The Weekly Wire: The Week's Recommended Events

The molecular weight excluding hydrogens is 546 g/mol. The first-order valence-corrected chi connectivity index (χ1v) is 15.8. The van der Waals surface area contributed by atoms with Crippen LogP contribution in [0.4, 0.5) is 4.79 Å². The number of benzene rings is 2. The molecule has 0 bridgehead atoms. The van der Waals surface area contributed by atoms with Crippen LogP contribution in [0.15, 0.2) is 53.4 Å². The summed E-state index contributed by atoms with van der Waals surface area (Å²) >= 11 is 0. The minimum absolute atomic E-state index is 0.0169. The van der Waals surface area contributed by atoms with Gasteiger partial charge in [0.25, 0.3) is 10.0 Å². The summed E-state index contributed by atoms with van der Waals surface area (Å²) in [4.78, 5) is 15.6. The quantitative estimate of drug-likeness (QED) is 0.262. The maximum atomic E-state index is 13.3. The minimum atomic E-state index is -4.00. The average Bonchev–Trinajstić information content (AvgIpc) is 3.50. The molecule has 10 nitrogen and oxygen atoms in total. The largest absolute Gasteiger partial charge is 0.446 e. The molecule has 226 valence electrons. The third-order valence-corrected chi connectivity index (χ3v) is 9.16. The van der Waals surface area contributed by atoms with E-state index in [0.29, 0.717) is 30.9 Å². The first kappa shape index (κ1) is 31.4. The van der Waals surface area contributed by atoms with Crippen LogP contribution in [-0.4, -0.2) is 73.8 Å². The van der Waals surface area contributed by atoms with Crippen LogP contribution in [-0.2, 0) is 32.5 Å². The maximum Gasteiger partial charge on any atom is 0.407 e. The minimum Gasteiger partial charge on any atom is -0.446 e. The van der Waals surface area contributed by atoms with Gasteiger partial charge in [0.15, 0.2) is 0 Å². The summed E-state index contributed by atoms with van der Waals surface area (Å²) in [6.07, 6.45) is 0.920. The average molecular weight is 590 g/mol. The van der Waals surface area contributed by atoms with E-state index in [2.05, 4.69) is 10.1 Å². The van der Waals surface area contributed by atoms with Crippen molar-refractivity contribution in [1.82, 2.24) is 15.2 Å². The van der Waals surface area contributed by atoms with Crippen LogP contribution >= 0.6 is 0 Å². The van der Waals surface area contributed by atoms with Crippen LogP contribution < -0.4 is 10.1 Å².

THURSDAY 3/10 Dance: Lasting Faith Choreographer Sarah Michelson is an artist you can trust, even if you're not exactly sure what she's doing. She's brilliant at making apparently simple things bristle with half-hidden complexities and reducing complications to their essence. She puts ideas together onstage in ways that most choreographers wouldn't have thought of. Her work can thrill you even when it's making you uncomfortable—a risk she's willing to take. Devotion, unusually for her, is based on a text—one by playwright Richard Maxwell. The show's gallery atmosphere is affirmed in its choreography. Michelson breaks movement phrases into strings of forcefully struck positions, sometimes linked by passages of running. The program lists roles that include Mary, Jesus, Adam, and Eve. But Michelson's Biblical references are cryptic, surfacing almost invisibly in what amounts to a two-hour marathon. It's a feat of endurance and devotion. (Through Sun.) On the Boards, 100 W. Roy St., 217-9888, ontheboards.org. $25. 8 p.m. DEBORAH JOWITT FRIDAY 3/11 Classical: Proud Populist In addition to the color, drama, and catchy tunes that have kept the music of George Frideric Handel (1685–1759) popular for centuries, he's just spiritually more approachable than most A-list composers. Compared to the unworldly—or supra-worldly—Bach, Handel "spent his life in showbiz," as Seattle Baroque's Byron Schenkman once put it; he was more interested in the extravagant, crowd-pleasing artifice of opera than in church music. (Handel's late-life switch to Biblical oratorio, a la Messiah, was no less fashion- or income-driven a career move.) Thanks to annual sing-along Messiahs, he's probably the composer most frequently performed by nonprofessional musicians. So naturally there's a strong DIY element to this month's American Handel Festival: master classes and other playing opportunities alongside the near-daily lineup of concerts by a couple dozen local and visiting ensembles. As in any responsible music festival, there'll be contemporary takes on Handel's legacy: Ben Bernstein's one-man opera The Man in the Mirror (March 16–18) looks inside the head of a tenor (Ross Hauck) preparing for a Messiah performance. Other performers and presenters include Seattle Pro Musica, Seattle Early Dance, Boston Early Music Festival, and much more (see americanhandelfestival.org). The fest's official opening is tonight's Seattle Symphony concert, in which soprano Isabel Bayrakdarian takes on the legend of Cleopatra in opera arias written for that character by Handel and a few compatriots. Benaroya Hall, Third Avenue & Union Street, 215-4747, seattlesymphony.org. $17–$70. 8 p.m. (Repeats Sat.) GAVIN BORCHERT Theater: Away From Temptation There aren't many taboos left in theater, a fact that playwright Steven Fechter was surely aware of when his 2000 play about a pedophile, The Woodsman, was first produced. (It subsequently became a 2004 movie starring Kevin Bacon.) But Fechter isn't just trying to shock us with the details of child rape—he also wants us to empathize with the rapist. And somehow, to the credit of both Fechter and the Emerald City Scene cast, we do. After serving a 12-year prison sentence, Walter (Martyn G. Krouse) struggles to reconnect with his friends and family while trying in vain to repress his desire for prepubescent girls. It's a quietly intense play that director Danielle Franich stages in an intimate black-box theater. The actors rarely raise their voices, and they don't need to; the ever-present threat of recidivism keeps our nerves on edge. Krouse delivers a sincere portrayal of a sad man fighting what he understands to be monstrous impulses. The sound designer, Kyle Thompson, also deserves kudos for creating an eerie track that haunts the play. (Through March 19.) Center House Theatre, 305 Harrison St. (Seattle Center), 800-838-3006, emeraldcityscene.org. $10–$15. 8 p.m. BRENT ARONOWITZ SUNDAY 3/13 Sports/Drinking: Green Feats Nobody gets any exercise during the winter; this is just a fact of life in Seattle. It's been cold, dark, and rainy since November; then the St. Patrick's Day Dash comes along to remind you how fat and out-of-shape you are. Fortunately this race/fun run, now in its 27th year, is accommodating of all comers, no matter how pallid and overweight. Training for the event essentially consists of the drinking you've already done all winter. Your finish time for the run/walk/race really doesn't matter. Rather, it's the degree of green insanity in your costume, and your post-race drinking, that are the measures of a true Northwest flab-lete. The course makes no sense: an out-and-back jaunt north on Aurora to Canlis; it's about four miles of ugly asphalt, doubling back to Seattle Center, where the fun (i.e., the drinking) begins. A costume contest, music, and beer garden commence at 9:30 a.m. at the Fisher Pavilion. Then you can adjourn to nearby LQA bars including Ozzie's, McMenamins, T.S. McHugh's, and even Peso's—what, you have a problem with tequila shots on St. Paddy's Day?—before remembering that you've forgotten where you parked your car. Third Avenue North & Mercer Street (Seattle Center), 800-343-4411, stpatsdash.com. $30–$35. 8:30–9 a.m. (tiered start times). BRIAN MILLER Books/Comedy: Chick Lit Adam Carolla's new book, In Fifty Years We'll All Be Chicks (Crown, $25), sounds like misogynistic tripe. And, like everything Carolla trots out in any medium, it kind of is. But the difference between Carolla and everyone else is that he gets away with it. His trick: It's not so much what he says as how he says it. He's full of showman's bluster, sure, and his desire to turn back the clock to when men were manlier is sincere. But he's a lot nicer and smarter than his beer-guzzling peers. He may not agree with the direction in which society is headed; but if society were headed in a direction he approved of, he'd have no material. And he knows it. It's this sly self-awareness that would make him an equally welcome guest on the Rachel Maddow and Howard Stern shows. University Book Store, 4326 University Way N.E., 634-3400, bookstore.washington.edu. Free. 2:30 p.m. (Also: Moore Theatre, $28–$48, 7 p.m.) MIKE SEELY TUESDAY 3/15 Books: The Pugilist at Best Son of the late short-story artist Andre Dubus, Andre Dubus III took a roundabout, hard-knock way of emulating his famous father. First there was divorce, which left his mother, three siblings, and him living in near poverty in early-'70s New England. Then truancy, drugs, and street fights: Dubus was initially the victim, then he bulked up as a teen and began to enjoy beating the crap out of those he deemed oppressors. His violence was righteous, or so he felt as an aimless young man, a college dropout bouncing among blue-collar jobs. Of course we know from the success of his Oprah-endorsed novel House of Sand and Fog that Dubus eventually righted himself in front of a typewriter. How this occurred he relates in his remarkable memoir Townie (W.W. Norton, $25.95), in which he's candid about his bloodlust and faults, yet surprisingly free of bitterness toward a wayward father who essentially abandoned his family. Dubus the son shows a different sort of courage. As a scrawny kid bullied by Massachusetts teens, he takes up bodybuilding and boxing with the goal of "making myself into a man who did not flee," one who faced and fought his foes. In a larger sense, of course, Townie is the story of a man who learns not to flee his own wife and kids, his flawed father, and his better impulses. University Book Store, 4326 University Way N.E., 634-3400, bookstore.washington.edu. Free. 7 p.m. BRIAN MILLER